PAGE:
The public will get the chance to weigh in on where the “Sea Lore” sculpture should go in Oak Bay. (Photos Oakbay.ca/Fred Dobbs)

Tide rolls back out on Sea Lore’s Oak Bay location discussion

Sculpture could end up near Willows Park playground

The controversial $40,000 Sea Lore sculpture might end up at Willows Beach, but won’t be moving anytime soon.

Ballyhooed by some, poo-pooed by others, Oak Bay council punted the decision on where to put it, opting instead (with a 4-3 split vote at Monday night’s meeting) to refer it to the next committee of the whole so the public could have a chance to share their thoughts.

Coun. Eric Zhelka motioned for referring, backed by Couns. Cairine Green, Esther Paterson and Hazel Braithwaite.

The concept of the Sea Lore started a year ago based on the donor’s original idea of putting a piece of art on the foreshore rock between Haynes and Queens’ parks. An Oak Bay jury fielded 32 proposals from artists, settling on the Octeavina sculpture by designer Lisa McCulloch and sculptor Fred Dobbs. Inspired by the maritime character of Oak Bay, the duo have yet to be paid and the project is still just a maquette.

Zhelka was the most assertive in his feelings about the matter.

READ MORE: The rock is no more for Sea Lore

“This was done off the [municipal] books… [Sea Lore] does not tie in with ArtsAlive, I do not understand how it ties in with First Nations [let alone] how it ties in with Oak Bay, and there is an aspect of colonialism. I do not support this,” Zhelka said.

Greene questioned the possibility of moving the sculpture Sea Lore into the ArtsAlive program.

Most agreed that Oak Bay needs a policy in place for how to deal with donated art. In this instance, an anonymous donor and Oak Bay council had originally partnered to put the Sea Lore on a rock that is exposed in the tidal area off of Beach Drive, between Haynes and Queens’ parks.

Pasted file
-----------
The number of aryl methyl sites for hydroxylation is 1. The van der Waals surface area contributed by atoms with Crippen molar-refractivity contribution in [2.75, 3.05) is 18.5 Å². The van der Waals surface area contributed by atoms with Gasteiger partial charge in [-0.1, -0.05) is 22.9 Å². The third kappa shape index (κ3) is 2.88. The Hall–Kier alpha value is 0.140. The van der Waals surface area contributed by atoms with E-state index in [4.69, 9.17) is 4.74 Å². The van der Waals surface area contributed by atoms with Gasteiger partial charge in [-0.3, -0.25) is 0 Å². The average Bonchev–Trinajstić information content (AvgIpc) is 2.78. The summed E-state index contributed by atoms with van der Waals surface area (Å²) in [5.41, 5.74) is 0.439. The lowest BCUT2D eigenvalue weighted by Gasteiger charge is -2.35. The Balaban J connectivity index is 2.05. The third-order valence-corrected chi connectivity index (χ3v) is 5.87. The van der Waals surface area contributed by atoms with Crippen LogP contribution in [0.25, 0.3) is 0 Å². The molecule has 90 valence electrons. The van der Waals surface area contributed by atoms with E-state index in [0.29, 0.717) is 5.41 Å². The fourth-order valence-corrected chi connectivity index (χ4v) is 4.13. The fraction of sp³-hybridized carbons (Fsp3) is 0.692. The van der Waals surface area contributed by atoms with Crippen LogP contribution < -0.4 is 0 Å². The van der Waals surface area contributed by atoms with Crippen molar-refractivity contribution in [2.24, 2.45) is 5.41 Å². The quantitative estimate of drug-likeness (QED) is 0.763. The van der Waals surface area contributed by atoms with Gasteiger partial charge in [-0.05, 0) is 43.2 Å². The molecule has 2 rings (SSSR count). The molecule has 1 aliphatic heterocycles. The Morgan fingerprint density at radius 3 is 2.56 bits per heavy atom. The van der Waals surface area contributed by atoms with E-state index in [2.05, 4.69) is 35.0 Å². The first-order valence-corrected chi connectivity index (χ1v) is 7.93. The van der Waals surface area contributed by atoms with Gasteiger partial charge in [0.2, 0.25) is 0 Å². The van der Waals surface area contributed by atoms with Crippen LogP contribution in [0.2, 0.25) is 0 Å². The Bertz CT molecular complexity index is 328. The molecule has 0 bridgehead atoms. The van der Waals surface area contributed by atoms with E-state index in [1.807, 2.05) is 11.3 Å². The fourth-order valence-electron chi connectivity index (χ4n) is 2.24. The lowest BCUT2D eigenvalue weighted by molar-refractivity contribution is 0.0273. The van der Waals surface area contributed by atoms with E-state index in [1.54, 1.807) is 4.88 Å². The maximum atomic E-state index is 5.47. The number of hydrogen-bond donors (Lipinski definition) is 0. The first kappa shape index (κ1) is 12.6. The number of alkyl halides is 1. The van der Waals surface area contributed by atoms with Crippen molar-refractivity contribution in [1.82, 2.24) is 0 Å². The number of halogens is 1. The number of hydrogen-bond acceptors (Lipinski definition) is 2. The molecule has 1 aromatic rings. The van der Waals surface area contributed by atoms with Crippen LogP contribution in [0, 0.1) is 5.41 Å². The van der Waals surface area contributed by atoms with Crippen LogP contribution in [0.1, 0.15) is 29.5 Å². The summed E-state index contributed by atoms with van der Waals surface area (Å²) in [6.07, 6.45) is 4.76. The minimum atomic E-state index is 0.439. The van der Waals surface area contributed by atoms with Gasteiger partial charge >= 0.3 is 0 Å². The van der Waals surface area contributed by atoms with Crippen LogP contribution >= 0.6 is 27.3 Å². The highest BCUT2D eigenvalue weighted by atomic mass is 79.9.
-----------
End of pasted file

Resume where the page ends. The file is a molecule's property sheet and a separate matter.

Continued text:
After public outcry on the location, a search for a new spot has been underway. The latest proposal is for the sea walk next to the playground at Willows Beach.

But council says that location won’t be considered yet.

“After waiting this long, why not go another two weeks in case the public says this is not what the public want on their water front,” Green said.

Mayor Kevin Murdoch noted it is rare to have a piece of public art this expensive donated to Oak Bay.

“The gift of a $40,000 piece of art is something I don’t want to pass on lightly,” he said.

reporter@oakbaynews.com

Just Posted

UVic students return from Hong Kong amidst growing tension

All eight University of Victoria exchange students have returned to Canada

ICBC, province urge residents to plan ahead for winter weather

Greater Victoria should gear up and have a plan in place

65-million-year-old triceratops makes its debut in Victoria

Dino Lab Inc. is excavating the fossilized remains of a 65-million-year-old dinosaur

VIDEO: ‘Climate emergency’ is Oxford’s 2019 Word of the Year

Other words on the shortlist included ‘extinction,’ ‘climate denial’ and ‘eco-anxiety’

POLL: Do you plan on making any purchases on Black Friday?

We’ve all seen the images. Shoppers rioting outside of a store in… Continue reading

Greater Victoria Crime Stoppers wanted list for the week of Nov. 19

Greater Victoria Crime Stoppers is seeking the public’s help in locating the… Continue reading

Canucks erupt with 5 power-play goals in win over Nashville

Vancouver ends three-game slide with 6-3 triumph over Predators

Nanaimo man caught with more than 200,000 child porn images to be sentenced

Crown says Aaron Macrae recorded video of children on buses and at his workplace

Vancouver Island hunters may have harvested deer in area known for chronic wasting disease

Conservation officers make urgent request to public for any information

B.C. widow suing health authority after ‘untreatable’ superbug killed her husband

New Public Agency Health report puts Canadian death toll at 5,400 in 2018

Changes to B.C. building code address secondary suites, energy efficiency

Housing Minister Selina Robinson says the changes will help create more affordable housing

Most Read